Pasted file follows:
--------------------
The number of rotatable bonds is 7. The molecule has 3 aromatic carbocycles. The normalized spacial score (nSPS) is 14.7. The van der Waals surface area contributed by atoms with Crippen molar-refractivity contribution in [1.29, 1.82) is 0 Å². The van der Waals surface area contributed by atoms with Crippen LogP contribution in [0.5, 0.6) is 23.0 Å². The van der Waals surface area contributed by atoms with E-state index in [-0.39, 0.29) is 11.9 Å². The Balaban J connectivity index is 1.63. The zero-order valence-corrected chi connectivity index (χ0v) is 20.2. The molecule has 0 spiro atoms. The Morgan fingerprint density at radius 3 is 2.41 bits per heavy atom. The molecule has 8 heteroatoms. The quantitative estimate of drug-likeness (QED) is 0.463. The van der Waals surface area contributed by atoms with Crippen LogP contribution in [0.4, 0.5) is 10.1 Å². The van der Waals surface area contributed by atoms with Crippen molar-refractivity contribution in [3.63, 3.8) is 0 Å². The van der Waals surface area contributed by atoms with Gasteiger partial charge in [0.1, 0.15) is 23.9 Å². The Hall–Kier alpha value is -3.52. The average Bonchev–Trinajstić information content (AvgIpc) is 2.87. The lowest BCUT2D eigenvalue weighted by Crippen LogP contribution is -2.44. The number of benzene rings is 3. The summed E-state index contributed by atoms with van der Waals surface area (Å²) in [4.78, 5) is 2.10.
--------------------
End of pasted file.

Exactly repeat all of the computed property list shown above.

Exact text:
The number of rotatable bonds is 7. The molecule has 3 aromatic carbocycles. The normalized spacial score (nSPS) is 14.7. The van der Waals surface area contributed by atoms with Crippen molar-refractivity contribution in [1.29, 1.82) is 0 Å². The van der Waals surface area contributed by atoms with Crippen LogP contribution in [0.5, 0.6) is 23.0 Å². The van der Waals surface area contributed by atoms with E-state index in [-0.39, 0.29) is 11.9 Å². The Balaban J connectivity index is 1.63. The zero-order valence-corrected chi connectivity index (χ0v) is 20.2. The molecule has 0 spiro atoms. The Morgan fingerprint density at radius 3 is 2.41 bits per heavy atom. The molecule has 8 heteroatoms. The quantitative estimate of drug-likeness (QED) is 0.463. The van der Waals surface area contributed by atoms with Crippen LogP contribution in [0.4, 0.5) is 10.1 Å². The van der Waals surface area contributed by atoms with Crippen molar-refractivity contribution in [3.63, 3.8) is 0 Å². The van der Waals surface area contributed by atoms with Gasteiger partial charge in [0.1, 0.15) is 23.9 Å². The Hall–Kier alpha value is -3.52. The average Bonchev–Trinajstić information content (AvgIpc) is 2.87. The lowest BCUT2D eigenvalue weighted by Crippen LogP contribution is -2.44. The number of benzene rings is 3. The summed E-state index contributed by atoms with van der Waals surface area (Å²) in [4.78, 5) is 2.10.